What to know about the newest hurricane forecast

Hurricane Laura 2020 from click2houston.com
Hurricane Laura 2020 from click2houston.com

Last week, I attended (virtually) the National Tropical Weather Conference live hurricane update from Dr. Phil Klotzbach, of Colorado State University. He took over Dr. William Gray’s hurricane forecasting when Dr. Gray passed in 2016. Phil always begins his talks with a tribute to Dr. Gray who began predicting in 1984:

Two fine hurricane forecasters!

We reported on this forecast last week with Dr. Klotzbach’s forecast of 17 storms this year, eight of which will become hurricanes and, of those, four will become major (Category 3+) storms.

CSU Hurricane Forecast

This is above the new average of 14-7-3 vs. the old average of 12-6-3 (the old average was based on 1980-2010 storms while the new one is based on activity from 1990-2020). Here’s the graphic put out by the National Hurricane Center last week:

Hurricane Average Season has changed--it's gone up!

Regardless of average, this looks to be a busy year.

Reasons why it’s going to get busy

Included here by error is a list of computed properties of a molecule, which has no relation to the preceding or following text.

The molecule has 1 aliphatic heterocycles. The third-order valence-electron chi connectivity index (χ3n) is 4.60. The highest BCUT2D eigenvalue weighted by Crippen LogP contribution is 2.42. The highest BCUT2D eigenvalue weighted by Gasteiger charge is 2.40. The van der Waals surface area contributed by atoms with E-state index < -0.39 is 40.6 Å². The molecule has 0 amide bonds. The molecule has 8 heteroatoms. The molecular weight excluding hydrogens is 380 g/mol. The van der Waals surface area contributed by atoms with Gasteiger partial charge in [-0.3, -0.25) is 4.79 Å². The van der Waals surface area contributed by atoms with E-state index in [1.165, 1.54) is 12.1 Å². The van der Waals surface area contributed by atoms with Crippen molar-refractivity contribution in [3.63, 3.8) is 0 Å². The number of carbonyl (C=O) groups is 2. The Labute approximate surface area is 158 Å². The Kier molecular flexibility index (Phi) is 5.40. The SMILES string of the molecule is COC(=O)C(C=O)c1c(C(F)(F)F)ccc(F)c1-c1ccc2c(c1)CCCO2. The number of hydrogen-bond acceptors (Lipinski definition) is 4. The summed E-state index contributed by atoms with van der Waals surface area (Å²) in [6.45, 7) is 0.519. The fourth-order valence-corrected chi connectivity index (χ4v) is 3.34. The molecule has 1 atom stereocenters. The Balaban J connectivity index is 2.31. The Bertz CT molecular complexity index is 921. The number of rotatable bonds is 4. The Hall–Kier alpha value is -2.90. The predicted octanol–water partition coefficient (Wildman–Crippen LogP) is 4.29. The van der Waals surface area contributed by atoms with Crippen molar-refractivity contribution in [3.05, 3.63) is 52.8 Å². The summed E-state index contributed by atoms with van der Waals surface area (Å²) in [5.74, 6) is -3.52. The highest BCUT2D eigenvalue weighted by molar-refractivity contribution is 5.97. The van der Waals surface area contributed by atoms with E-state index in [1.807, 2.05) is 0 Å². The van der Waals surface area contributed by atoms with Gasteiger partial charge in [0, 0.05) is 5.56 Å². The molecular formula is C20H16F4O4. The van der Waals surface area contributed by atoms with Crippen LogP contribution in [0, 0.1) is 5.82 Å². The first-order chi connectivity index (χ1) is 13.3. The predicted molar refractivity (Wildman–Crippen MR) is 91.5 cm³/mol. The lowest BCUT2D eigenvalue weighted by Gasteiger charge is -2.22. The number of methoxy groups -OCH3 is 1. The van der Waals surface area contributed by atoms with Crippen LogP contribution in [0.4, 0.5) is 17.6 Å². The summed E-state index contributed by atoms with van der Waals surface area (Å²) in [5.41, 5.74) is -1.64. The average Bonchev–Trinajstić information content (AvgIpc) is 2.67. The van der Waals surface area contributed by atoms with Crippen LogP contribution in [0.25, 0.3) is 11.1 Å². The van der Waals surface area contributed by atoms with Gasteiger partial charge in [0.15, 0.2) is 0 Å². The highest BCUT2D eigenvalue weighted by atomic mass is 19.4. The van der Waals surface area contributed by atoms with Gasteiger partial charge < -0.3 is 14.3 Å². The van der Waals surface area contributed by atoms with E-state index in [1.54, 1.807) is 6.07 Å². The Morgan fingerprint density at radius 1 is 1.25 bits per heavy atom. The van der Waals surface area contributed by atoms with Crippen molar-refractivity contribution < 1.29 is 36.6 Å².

To dig in just a little deeper than a quick mention on the news, the primary indicators for this forecast are the water temperatures in the Atlantic and Pacific oceans and wind shear. Think of wind shear as winds being strong enough to shear apart a developing storm so that it can’t get organized. Hurricanes like nice quiet atmospheres with plenty of moist air (which they get from warm water) and light winds.

First, the Pacific, which continues to be cooler than normal due to La Niña and model forecasts indicate that La Niña will continue at least a little bit, perhaps becoming more neutral by September/October. With cooler waters comes calmer air, meaning less strong winds for that wind shear coming across to the Caribbean.

La Niña in the Pacific means a busier season in the Atlantic. This time last year we weren’t sure if La Niña would get any stronger, but it did, and 2020 became the most active hurricane season on record.

La Nina may begin to wane by October

Below you can see the current water temperature anomalies in the Pacific (in blue) and the warm Atlantic (in red). I’ve circled both:

Cooler Pacific, Warmer Atlantic courtesy tropicaltidbits.com

There are, by the way, many more forecasts to come out over the next seven weeks from private groups, universities and governments, but so far the average forecast for the number of hurricanes this season is 9, and we know, it only takes one.

I’ll continue to update you. For now, get ready.


Email me and follow me on Facebook!

About the Author:

KPRC 2's chief meteorologist with three decades of experience forecasting Houston's weather.